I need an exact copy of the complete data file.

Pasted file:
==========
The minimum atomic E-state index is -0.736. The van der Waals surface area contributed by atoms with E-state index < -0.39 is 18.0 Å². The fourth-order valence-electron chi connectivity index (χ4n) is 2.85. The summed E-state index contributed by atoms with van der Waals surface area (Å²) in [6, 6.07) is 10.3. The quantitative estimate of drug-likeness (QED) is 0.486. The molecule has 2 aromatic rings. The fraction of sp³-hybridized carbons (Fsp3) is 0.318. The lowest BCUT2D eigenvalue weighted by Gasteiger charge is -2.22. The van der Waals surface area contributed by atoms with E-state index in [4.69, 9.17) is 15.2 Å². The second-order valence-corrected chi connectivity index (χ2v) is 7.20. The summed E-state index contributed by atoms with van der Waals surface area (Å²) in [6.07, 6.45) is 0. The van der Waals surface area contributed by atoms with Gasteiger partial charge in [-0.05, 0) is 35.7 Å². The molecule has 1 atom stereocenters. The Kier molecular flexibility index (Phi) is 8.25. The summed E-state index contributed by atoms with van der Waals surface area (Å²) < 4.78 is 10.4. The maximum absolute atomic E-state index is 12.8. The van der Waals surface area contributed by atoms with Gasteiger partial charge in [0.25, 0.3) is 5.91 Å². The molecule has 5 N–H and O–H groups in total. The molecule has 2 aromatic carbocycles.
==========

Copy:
The minimum atomic E-state index is -0.736. The van der Waals surface area contributed by atoms with E-state index < -0.39 is 18.0 Å². The fourth-order valence-electron chi connectivity index (χ4n) is 2.85. The summed E-state index contributed by atoms with van der Waals surface area (Å²) in [6, 6.07) is 10.3. The quantitative estimate of drug-likeness (QED) is 0.486. The molecule has 2 aromatic rings. The fraction of sp³-hybridized carbons (Fsp3) is 0.318. The lowest BCUT2D eigenvalue weighted by Gasteiger charge is -2.22. The van der Waals surface area contributed by atoms with E-state index in [4.69, 9.17) is 15.2 Å². The second-order valence-corrected chi connectivity index (χ2v) is 7.20. The summed E-state index contributed by atoms with van der Waals surface area (Å²) in [6.07, 6.45) is 0. The van der Waals surface area contributed by atoms with Gasteiger partial charge in [-0.05, 0) is 35.7 Å². The molecule has 1 atom stereocenters. The Kier molecular flexibility index (Phi) is 8.25. The summed E-state index contributed by atoms with van der Waals surface area (Å²) < 4.78 is 10.4. The maximum absolute atomic E-state index is 12.8. The van der Waals surface area contributed by atoms with Gasteiger partial charge in [0.25, 0.3) is 5.91 Å². The molecule has 5 N–H and O–H groups in total. The molecule has 2 aromatic carbocycles.